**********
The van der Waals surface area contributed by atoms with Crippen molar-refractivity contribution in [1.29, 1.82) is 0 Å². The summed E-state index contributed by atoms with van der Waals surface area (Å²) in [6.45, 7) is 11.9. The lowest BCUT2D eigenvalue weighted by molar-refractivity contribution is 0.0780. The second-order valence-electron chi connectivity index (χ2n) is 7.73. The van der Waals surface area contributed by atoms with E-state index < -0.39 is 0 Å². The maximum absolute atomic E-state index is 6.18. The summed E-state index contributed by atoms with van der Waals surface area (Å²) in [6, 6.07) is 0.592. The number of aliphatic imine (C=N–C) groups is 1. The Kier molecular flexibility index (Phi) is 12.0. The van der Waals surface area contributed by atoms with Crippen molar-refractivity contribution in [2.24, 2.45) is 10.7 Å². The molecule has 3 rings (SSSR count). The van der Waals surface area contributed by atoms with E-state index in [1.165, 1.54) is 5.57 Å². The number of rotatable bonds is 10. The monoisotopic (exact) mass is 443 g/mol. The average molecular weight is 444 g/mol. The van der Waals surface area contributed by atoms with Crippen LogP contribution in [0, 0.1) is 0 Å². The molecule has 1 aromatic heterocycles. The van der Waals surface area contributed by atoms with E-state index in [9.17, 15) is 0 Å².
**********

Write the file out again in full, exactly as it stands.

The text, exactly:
The van der Waals surface area contributed by atoms with Crippen molar-refractivity contribution in [1.29, 1.82) is 0 Å². The summed E-state index contributed by atoms with van der Waals surface area (Å²) in [6.45, 7) is 11.9. The lowest BCUT2D eigenvalue weighted by molar-refractivity contribution is 0.0780. The second-order valence-electron chi connectivity index (χ2n) is 7.73. The van der Waals surface area contributed by atoms with E-state index < -0.39 is 0 Å². The maximum absolute atomic E-state index is 6.18. The summed E-state index contributed by atoms with van der Waals surface area (Å²) in [6, 6.07) is 0.592. The number of aliphatic imine (C=N–C) groups is 1. The Kier molecular flexibility index (Phi) is 12.0. The van der Waals surface area contributed by atoms with Crippen molar-refractivity contribution in [2.24, 2.45) is 10.7 Å². The molecule has 3 rings (SSSR count). The van der Waals surface area contributed by atoms with E-state index in [1.165, 1.54) is 5.57 Å². The number of rotatable bonds is 10. The monoisotopic (exact) mass is 443 g/mol. The average molecular weight is 444 g/mol. The van der Waals surface area contributed by atoms with Crippen LogP contribution in [0, 0.1) is 0 Å². The molecule has 1 aromatic heterocycles. The van der Waals surface area contributed by atoms with E-state index in [9.17, 15) is 0 Å².